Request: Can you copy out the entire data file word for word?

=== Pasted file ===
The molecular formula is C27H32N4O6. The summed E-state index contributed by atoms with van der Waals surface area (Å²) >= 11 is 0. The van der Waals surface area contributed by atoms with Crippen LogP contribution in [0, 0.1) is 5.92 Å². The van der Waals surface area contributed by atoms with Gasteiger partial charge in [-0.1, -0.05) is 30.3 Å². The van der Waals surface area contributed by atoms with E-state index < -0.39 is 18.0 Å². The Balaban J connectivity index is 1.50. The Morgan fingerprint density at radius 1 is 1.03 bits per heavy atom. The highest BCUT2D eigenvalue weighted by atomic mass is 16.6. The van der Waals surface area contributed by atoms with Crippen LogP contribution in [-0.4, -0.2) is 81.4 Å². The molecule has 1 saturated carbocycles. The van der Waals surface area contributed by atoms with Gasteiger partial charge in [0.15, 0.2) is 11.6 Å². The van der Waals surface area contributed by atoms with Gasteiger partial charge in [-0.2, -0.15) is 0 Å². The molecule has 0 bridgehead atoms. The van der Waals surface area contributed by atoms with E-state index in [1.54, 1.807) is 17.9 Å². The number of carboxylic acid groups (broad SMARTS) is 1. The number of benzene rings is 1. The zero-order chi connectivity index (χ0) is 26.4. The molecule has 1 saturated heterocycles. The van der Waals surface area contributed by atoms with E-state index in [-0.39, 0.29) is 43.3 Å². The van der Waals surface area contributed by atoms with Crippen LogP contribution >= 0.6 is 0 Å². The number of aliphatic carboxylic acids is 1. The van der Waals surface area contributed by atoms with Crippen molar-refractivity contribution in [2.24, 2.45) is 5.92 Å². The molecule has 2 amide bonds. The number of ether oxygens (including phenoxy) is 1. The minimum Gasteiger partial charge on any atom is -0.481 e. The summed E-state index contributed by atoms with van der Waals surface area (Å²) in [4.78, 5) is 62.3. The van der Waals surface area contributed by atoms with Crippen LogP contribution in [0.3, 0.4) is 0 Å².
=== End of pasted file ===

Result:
The molecular formula is C27H32N4O6. The summed E-state index contributed by atoms with van der Waals surface area (Å²) >= 11 is 0. The van der Waals surface area contributed by atoms with Crippen LogP contribution in [0, 0.1) is 5.92 Å². The van der Waals surface area contributed by atoms with Gasteiger partial charge in [-0.1, -0.05) is 30.3 Å². The van der Waals surface area contributed by atoms with E-state index < -0.39 is 18.0 Å². The Balaban J connectivity index is 1.50. The Morgan fingerprint density at radius 1 is 1.03 bits per heavy atom. The highest BCUT2D eigenvalue weighted by atomic mass is 16.6. The van der Waals surface area contributed by atoms with Crippen LogP contribution in [-0.4, -0.2) is 81.4 Å². The molecule has 1 saturated carbocycles. The van der Waals surface area contributed by atoms with Gasteiger partial charge in [0.15, 0.2) is 11.6 Å². The van der Waals surface area contributed by atoms with Gasteiger partial charge in [-0.2, -0.15) is 0 Å². The molecule has 0 bridgehead atoms. The van der Waals surface area contributed by atoms with E-state index in [1.54, 1.807) is 17.9 Å². The number of carboxylic acid groups (broad SMARTS) is 1. The number of benzene rings is 1. The zero-order chi connectivity index (χ0) is 26.4. The molecule has 1 saturated heterocycles. The van der Waals surface area contributed by atoms with E-state index in [-0.39, 0.29) is 43.3 Å². The van der Waals surface area contributed by atoms with Crippen LogP contribution >= 0.6 is 0 Å². The number of aliphatic carboxylic acids is 1. The van der Waals surface area contributed by atoms with Crippen molar-refractivity contribution in [2.24, 2.45) is 5.92 Å². The molecule has 2 amide bonds. The number of ether oxygens (including phenoxy) is 1. The minimum Gasteiger partial charge on any atom is -0.481 e. The summed E-state index contributed by atoms with van der Waals surface area (Å²) in [4.78, 5) is 62.3. The van der Waals surface area contributed by atoms with Crippen LogP contribution in [0.3, 0.4) is 0 Å².